The Madness is Over, But the Bonds We Don’t Always Acknowledge Keep The Game Alive

In research released for March Madness, 74% of Men Say Pop Culture Misrepresents Male Friendships

A classic March Madness image says a lot about male friendships

While millions are celebrating another exciting March Madness victory, let’s take a moment to realize what else we just witnessed.

It’s something bigger than the games. It’s what’s happens on the court, off the court, and in rooms across the country where people gather to watch.

Look closely, and what you’re seeing are bonds of friendship — among players, between players and coaches, and among fans. In a new study from Dove Men+Care, two-thirds of men said they bond with friends over sports or fitness; nearly half said sports have a large impact on their friendships, and nearly a third said they’re more likely to reach out to buddies during March Madness.

What are those friendships like? Very different from what we’re used to seeing depicted in ads, TV shows, and movies. In the study, 71% of men said they don’t relate to those portrayals, and 74% said the portrayals undervalue the support and care that’s in real friendships.

This is important. Outdated stereotypes are damaging — an issue I dig into in my book All In. I’m thrilled to be taking this on in partnership with the Dove Men+Care team.

It’s time to end the myth that guys can’t express emotions or weakness, so instead we tackle each other and bury our faces when — extremely rarely — we dare to utter “I love you, man.”

To bring the bonds of friendship to center court — showing men today value and lean on their relationships for strength — Dove Men+Care brought together two basketball icons, Coach Jim Calhoun and Kevin Ollie. They shared never before heard stories about their connection, their famous half-court hug, and why loving and caring about each other matters more than any championship.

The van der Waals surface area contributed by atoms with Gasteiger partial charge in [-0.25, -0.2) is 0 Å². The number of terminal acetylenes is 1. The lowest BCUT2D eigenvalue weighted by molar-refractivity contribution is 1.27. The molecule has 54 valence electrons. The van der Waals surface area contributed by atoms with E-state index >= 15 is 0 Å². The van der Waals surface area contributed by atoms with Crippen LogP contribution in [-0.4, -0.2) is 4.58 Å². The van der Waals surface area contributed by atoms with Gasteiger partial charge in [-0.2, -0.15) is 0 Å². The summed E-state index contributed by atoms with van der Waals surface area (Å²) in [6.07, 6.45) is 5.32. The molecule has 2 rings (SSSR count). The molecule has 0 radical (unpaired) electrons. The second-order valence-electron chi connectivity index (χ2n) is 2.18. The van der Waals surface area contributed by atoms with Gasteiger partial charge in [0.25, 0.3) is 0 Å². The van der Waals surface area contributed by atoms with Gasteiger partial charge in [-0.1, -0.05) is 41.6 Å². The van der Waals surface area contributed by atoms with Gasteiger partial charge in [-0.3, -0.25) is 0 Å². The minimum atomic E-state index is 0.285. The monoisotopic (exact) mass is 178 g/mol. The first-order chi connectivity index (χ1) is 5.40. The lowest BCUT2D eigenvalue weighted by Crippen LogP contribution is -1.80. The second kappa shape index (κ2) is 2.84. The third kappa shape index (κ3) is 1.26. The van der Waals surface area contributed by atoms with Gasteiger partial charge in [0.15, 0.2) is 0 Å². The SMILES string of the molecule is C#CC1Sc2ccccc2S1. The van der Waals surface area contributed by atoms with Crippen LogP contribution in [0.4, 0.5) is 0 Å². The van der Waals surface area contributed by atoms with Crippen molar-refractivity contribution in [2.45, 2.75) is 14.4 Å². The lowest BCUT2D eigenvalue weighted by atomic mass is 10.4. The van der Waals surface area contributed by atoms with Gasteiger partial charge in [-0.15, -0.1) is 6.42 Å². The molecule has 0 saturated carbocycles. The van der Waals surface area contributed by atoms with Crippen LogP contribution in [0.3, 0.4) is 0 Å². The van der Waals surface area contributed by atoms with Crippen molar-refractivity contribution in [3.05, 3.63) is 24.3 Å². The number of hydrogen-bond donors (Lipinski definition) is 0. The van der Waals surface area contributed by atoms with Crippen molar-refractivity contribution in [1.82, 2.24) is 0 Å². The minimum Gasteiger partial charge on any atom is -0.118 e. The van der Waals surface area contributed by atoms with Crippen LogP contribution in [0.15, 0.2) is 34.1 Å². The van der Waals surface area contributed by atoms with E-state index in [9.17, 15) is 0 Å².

These are “Bonds of Real Strength.” They should be celebrated, far more than any victory on the court.

The stakes are high. In the study, most men said the superficial stereotypes in pop culture have real-life impact: They can give younger guys the wrong idea about the importance of friendships in real life.

They’re right. But it’s not just younger men who get the wrong idea.

Men of all ages often want to be “manly.” They take images of manhood presented to them and try to live those out.

Sadly, there are still many guys who think the stereotype is real. They believe they can’t, and shouldn’t, open up to friends in any kind of emotional way. They believe they can’t tell anyone about their struggles. They bottle everything up.

They suffer in silence. Some turn to alcohol and drugs, or other addictions. Many men are plagued by stress and anxiety. Backward views of manliness are proven to be major contributors to mental health struggles.

One man quoted in my book said he always believed that after college, guys are supposed to live as lone wolves, fiercely independent. After some difficult experiences, he felt his life was falling apart. He went through tremendous pain, but told no one. Finally, he realized that we all need to open up and lean on each other throughout our lives. So he did, and he healed.

Having friends to open up to is essential. Men need this every bit as much as women.

In the study, 83% of guys said their friends are there for them no matter what. And they said connecting emotionally doesn’t just make someone a friend, it can also make him a hero. Putting another’s needs ahead of your own was named the most “heroic” trait.

As a society, we need to see and hear more about this. Now that the madness is over, it’s time to take a closer look at the relationships that really win for men.